Note: This is the concluding part of a 5-part series of articles
In the Yoruba/Afro-Brazilian Candomble cult of Sango, we encounter a crucifixion story whose parallels with the Christian Golgotha crucifixion story could not be incidental. The association of trees, sacred poles (the maypole, for instance ), phallic figurines sculptured in wood (Ose-Asherah figurines), wooden mystic torture wheels (Ixion's wheel of torture), wooden cross designs (swastika designs, wheels of life, fire-wheels, Ankh etc.) and crucifix torture implements with springtime (Easter time) regenerative powers of nature and immortality all converge on antique cults of the dead in which trees (especially evergreen trees) were symbols of immortality and afterlife.
In the Yoruba/Afro-Brazilian Candomble cult of Sango, the warlike, hot-tempered deity, Sango, legendary king of Oyo, was deposed by his subjects who had grown weary of the arbitrary tyranny of his rule (the old Freudian parricide motif). Wandering in exile somewhere in "Tapa" country, Sango commits suicide in a fit of depression, by hanging from an Ayan tree. His companions in exile, however, spread the news that the great king had not actually died on the Ayan but had only been translated to the skies in apotheosis. His death was interpreted along the lines of the popular docetist "heresy" of the Mohammedans and Gnostics with regard to the death of Jesus at Golgotha: Sango had only seemed to hang on the stake; a substitute had been miraculously provided.
The idea of substitute offering is very old in religious tradition, and it informs the universal practice of offering sacrifices to the gods to expiate the sins of religious community or individuals: In Genesis 22, we read of the substitutional sacrifice of a ram for Isaac. In Leviticus 16:20-22, we read of the ceremony of the scapegoat ("Azazel") on which the sins of the entire religious community was laid. The concept of the substitute in sin offering is echoed again in Isaiah 53:6, in reference to the prophetic Suffering Servant: ".. YHWH hath laid on him the iniquity of us all…"
In practically all traditional cultures the religious community seeks to escape the consequences of real and imaginary wrongdoing with substitutional sacrifice: the idea is that the gods will accept a swap, as in trading or mercantile dealing. The prohibitions in relation to hanging of a victim on a tree or stake in cases of capital punishment in Deut. 21:22-23, seems to be associated with particular practices involved in human sacrificial rites in Canaanite tree cults,("for he that hangeth is accursed of deity"). The prohibition that the body should not remain all night upon the tree but be buried on the same day was scrupulously observed at Jesus' crucifixion (John 19: 38-42)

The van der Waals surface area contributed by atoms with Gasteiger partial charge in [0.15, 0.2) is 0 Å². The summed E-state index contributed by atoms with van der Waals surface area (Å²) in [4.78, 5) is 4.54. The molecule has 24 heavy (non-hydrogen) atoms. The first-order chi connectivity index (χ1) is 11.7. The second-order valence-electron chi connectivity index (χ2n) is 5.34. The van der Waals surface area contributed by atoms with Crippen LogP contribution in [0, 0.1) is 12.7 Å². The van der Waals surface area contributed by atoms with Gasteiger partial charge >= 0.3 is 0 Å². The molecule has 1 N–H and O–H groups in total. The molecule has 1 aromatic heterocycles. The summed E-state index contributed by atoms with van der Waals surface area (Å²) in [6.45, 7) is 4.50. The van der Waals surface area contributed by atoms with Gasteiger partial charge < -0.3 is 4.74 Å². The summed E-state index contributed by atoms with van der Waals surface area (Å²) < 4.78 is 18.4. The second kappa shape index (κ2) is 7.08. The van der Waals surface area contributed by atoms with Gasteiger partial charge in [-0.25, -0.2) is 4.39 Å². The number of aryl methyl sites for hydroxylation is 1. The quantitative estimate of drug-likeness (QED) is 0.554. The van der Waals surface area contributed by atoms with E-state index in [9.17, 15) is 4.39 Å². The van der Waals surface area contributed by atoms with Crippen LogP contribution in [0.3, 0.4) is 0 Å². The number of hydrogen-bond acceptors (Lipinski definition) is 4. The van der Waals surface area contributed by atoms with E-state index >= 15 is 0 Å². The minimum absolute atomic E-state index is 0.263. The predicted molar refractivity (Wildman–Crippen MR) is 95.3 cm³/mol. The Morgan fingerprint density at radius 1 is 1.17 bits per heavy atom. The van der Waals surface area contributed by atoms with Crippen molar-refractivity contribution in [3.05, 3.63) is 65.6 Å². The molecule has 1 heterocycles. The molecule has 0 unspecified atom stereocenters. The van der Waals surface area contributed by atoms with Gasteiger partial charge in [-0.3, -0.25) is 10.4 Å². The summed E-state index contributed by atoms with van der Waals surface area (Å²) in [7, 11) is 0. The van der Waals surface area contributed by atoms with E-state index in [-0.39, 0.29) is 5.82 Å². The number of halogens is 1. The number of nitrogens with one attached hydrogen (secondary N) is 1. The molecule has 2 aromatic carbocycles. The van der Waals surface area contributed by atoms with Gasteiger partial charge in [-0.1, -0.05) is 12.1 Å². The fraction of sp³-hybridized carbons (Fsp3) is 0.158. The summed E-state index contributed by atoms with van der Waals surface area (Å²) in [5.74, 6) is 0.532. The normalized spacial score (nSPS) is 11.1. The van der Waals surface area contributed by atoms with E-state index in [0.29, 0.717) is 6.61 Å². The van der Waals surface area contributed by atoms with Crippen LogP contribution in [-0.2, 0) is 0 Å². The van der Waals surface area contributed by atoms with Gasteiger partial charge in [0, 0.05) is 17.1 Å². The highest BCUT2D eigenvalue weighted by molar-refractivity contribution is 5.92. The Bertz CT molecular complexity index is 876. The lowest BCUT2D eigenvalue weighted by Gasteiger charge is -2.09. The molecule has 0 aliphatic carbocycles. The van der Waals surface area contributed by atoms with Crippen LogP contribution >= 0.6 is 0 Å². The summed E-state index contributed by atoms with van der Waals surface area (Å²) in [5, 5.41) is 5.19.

The practice of offering a human individual as substitutional offering to the gods at annual festivals for the sins of the entire community is universal. In many cultures the preferred victim is a "virgin." Early European visitors commented on the common practice of sacrificial ritual impalement of virgins on wooden stakes to ward off evil in communities along the West African coast. Similar practices are reported worldwide: the ancient Celtic tribes had virgin sacrifice customs associated with their Samhuin (Halloween) festivals, the Ancient Romans and Greeks all had antique "virgin" sacrifice traditions. While we do not have any direct reference to the practice of virgin sacrifice among the Ancient Israelites, Judges 11:30, could be an indirect reference to an antique tradition (compare Is 57: 4,5).
The virgin was often chosen from among the virgin priestesses of the deity (there is a cross-cultural association of virginity with "purity" cognate with the Christian belief that Jesus was sinless, "the lamb of God that taketh away the sins of the world").
The virgin so chosen was supposed to look upon her choice by deity as rare honor for she was chosen to redeem society by her sacrifice: she was the wife of deity consecrated to deity in suffering and death.
1. Geddes and Grosset(1997); Ancient Egypt: Myth and History.
2. Saul M. Olyan. Asherah and the Cult of Yahweh in Israel. Society of Biblical Literature, 1988
3. Willliam G. Dever. Did God have a Wife? Archeology and Folk Religion in Ancient Israel. Eerdmans Pub Co, 2008.
JohnThomas Didymus is the author of "Confessions of God: The Gospel According to St. JohnThomas Didymus"